Humanitarian Action Report 2007 - Homepage



Large-scale assistance by the international community has enabled considerable progress in child malnutrition over the last decade. While still considered high, acute malnutrition fell from 16 to 7 per cent, chronic malnutrition from 62 to 37 per cent and underweight from 60 to 23 per cent between 1998 and 2004. Though government statistics indicate a 100 per cent access to improved drinking water sources, field observations show that most of the piped systems are old, in poor condition, contaminated and provide water irregularly. As a result, the occurrence of diarrhoea is high, causing malnutrition and remaining, together with acute respiratory infections, the main cause of child deaths. Primary and secondary schooling is free and compulsory, with all children until 17 years enrolled and universal literacy reported. However, economic difficulties have resulted in shortages of textbooks, school materials and fuel for heating, while learning methods have not evolved with international developments.


Health and nutrition: At national level, UNICEF will maintain at least 90 per cent immunization coverage for all antigens; extend cooperation with the GAVI Alliance and other partners; continue procurement/distribution of essential medicine kits to 2,800 health facilities; with WHO and the International Federation of Red Cross and Red Crescent Societies (IFRC), develop a strategy for scaling down procurement of essential drugs; support local production of oral rehydration salts to cover 90 per cent of needs; provide nutritional supplementation, iron/folic acid, multi-micronutrients and vitamin A to all pregnant women/new mothers; provide vitamin A and de-worming twice a year to all under-five children and de-worming to 3 million primary schoolchildren; print/disseminate 250,000 copies of the Family Book to raise awareness on caring practices for children and women; assess situation and increase production of iodized salt; support growth monitoring in all child-care institutions. In focus counties, UNICEF will support promotion of feeding and care practices in nurseries and in households; expand the Integrated Management of Childhood Illness (IMCI) model; strengthen the health management information system; implement the new WHO growth chart; develop a pilot project to provide newlywed couples with information package on responsibilities and roles as parents; with WFP, procure vitamins and minerals to produce 36,000 MT of blended foods for child-care institutions and pregnant and lactating women.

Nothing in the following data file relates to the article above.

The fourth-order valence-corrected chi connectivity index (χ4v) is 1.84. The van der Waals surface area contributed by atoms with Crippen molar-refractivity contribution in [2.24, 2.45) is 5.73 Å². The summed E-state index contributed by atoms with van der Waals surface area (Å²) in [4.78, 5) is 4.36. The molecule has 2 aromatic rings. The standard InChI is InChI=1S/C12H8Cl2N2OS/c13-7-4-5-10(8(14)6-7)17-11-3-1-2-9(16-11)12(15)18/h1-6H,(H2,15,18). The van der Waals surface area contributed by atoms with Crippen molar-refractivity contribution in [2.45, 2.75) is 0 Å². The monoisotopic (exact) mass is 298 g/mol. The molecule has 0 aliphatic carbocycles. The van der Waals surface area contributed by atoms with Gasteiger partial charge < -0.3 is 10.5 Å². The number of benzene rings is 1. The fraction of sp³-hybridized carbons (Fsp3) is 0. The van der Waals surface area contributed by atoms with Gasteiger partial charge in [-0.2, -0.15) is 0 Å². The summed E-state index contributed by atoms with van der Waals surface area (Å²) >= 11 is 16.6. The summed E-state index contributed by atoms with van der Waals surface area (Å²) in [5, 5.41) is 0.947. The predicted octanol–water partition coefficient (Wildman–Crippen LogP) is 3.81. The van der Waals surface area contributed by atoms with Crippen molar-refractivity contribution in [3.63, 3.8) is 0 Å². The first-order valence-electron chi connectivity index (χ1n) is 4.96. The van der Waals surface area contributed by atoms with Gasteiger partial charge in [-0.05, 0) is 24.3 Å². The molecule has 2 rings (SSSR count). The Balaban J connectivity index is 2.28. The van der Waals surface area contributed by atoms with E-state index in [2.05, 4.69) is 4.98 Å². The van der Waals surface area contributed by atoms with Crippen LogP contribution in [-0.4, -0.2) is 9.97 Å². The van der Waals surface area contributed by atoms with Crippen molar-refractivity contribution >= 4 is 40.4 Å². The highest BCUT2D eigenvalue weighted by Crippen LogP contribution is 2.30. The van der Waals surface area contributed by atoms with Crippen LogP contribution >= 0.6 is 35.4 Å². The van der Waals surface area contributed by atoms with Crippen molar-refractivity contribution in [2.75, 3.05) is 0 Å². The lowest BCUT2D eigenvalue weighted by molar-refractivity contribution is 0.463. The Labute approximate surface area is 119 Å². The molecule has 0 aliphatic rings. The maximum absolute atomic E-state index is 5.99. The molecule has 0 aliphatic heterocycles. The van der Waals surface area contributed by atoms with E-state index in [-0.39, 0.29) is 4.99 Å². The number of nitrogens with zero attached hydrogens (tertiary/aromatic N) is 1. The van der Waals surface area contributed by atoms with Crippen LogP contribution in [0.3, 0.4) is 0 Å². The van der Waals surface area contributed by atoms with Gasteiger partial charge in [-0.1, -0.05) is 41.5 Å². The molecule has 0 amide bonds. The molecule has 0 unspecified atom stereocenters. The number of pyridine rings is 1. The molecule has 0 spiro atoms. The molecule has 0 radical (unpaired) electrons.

Water and environmental sanitation: At national level, UNICEF will provide water treatment chemicals and spare parts for safe water provision to 5 million people; train 1,000 water engineers and technicians on gravity-fed water supply systems. In focus counties, UNICEF will consolidate gravity-fed water supply system construction experience into training manuals; rehabilitate/construct water supply systems to provide safe drinking water to 80,000 people through gravity-fed systems; rehabilitate water and sanitation facilities in 20 child-care institutions; construct demonstration household latrines and support hygiene promotion; provide potable water quality monitoring laboratories to two anti-epidemiological stations; install 100 borehole handpump wells to provide safe drinking water to 30,000 children in child-care institutions; promote hygiene education in 50 schools.

Education: At national level, UNICEF will supply basic school materials for 150,000 children in primary schools and kindergartens; increase technical skills of 50 Ministry of Education officials on expanding the learning assessment pilot and developing initiatives such as curriculum revision, in-service teacher training and life skills-based education with emphasis on health and hygiene. In focus counties, UNICEF will comprehensively rehabilitate five primary schools/kindergartens; pilot quality-related activities on curriculum revision, in-service teacher training and life skills-based education in 20 schools.

Summary of UNICEF financial needs for 2007



Health and nutrition


Water and environmental sanitation






* The total includes a maximum recovery rate of 7 per cent. The actual recovery rate on contributions will be calculated in accordance with UNICEF Executive Board Decision 2006/7 dated June 2006.